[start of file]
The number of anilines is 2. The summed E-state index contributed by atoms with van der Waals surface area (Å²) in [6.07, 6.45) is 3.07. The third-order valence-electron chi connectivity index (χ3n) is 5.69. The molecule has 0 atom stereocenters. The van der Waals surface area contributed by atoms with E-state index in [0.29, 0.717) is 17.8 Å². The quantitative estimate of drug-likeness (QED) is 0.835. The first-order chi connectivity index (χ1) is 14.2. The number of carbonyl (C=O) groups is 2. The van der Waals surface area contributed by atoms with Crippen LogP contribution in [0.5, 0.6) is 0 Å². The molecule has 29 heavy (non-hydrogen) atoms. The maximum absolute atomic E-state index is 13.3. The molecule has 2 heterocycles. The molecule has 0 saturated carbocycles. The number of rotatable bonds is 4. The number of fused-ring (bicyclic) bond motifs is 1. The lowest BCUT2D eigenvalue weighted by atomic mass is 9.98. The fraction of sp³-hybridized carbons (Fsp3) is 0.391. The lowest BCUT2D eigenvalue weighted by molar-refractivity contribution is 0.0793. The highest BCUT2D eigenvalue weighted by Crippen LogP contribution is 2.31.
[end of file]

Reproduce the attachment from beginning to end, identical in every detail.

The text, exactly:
The number of anilines is 2. The summed E-state index contributed by atoms with van der Waals surface area (Å²) in [6.07, 6.45) is 3.07. The third-order valence-electron chi connectivity index (χ3n) is 5.69. The molecule has 0 atom stereocenters. The van der Waals surface area contributed by atoms with E-state index in [0.29, 0.717) is 17.8 Å². The quantitative estimate of drug-likeness (QED) is 0.835. The first-order chi connectivity index (χ1) is 14.2. The number of carbonyl (C=O) groups is 2. The van der Waals surface area contributed by atoms with Crippen LogP contribution in [0.5, 0.6) is 0 Å². The molecule has 29 heavy (non-hydrogen) atoms. The maximum absolute atomic E-state index is 13.3. The molecule has 2 heterocycles. The molecule has 0 saturated carbocycles. The number of rotatable bonds is 4. The number of fused-ring (bicyclic) bond motifs is 1. The lowest BCUT2D eigenvalue weighted by atomic mass is 9.98. The fraction of sp³-hybridized carbons (Fsp3) is 0.391. The lowest BCUT2D eigenvalue weighted by molar-refractivity contribution is 0.0793. The highest BCUT2D eigenvalue weighted by Crippen LogP contribution is 2.31.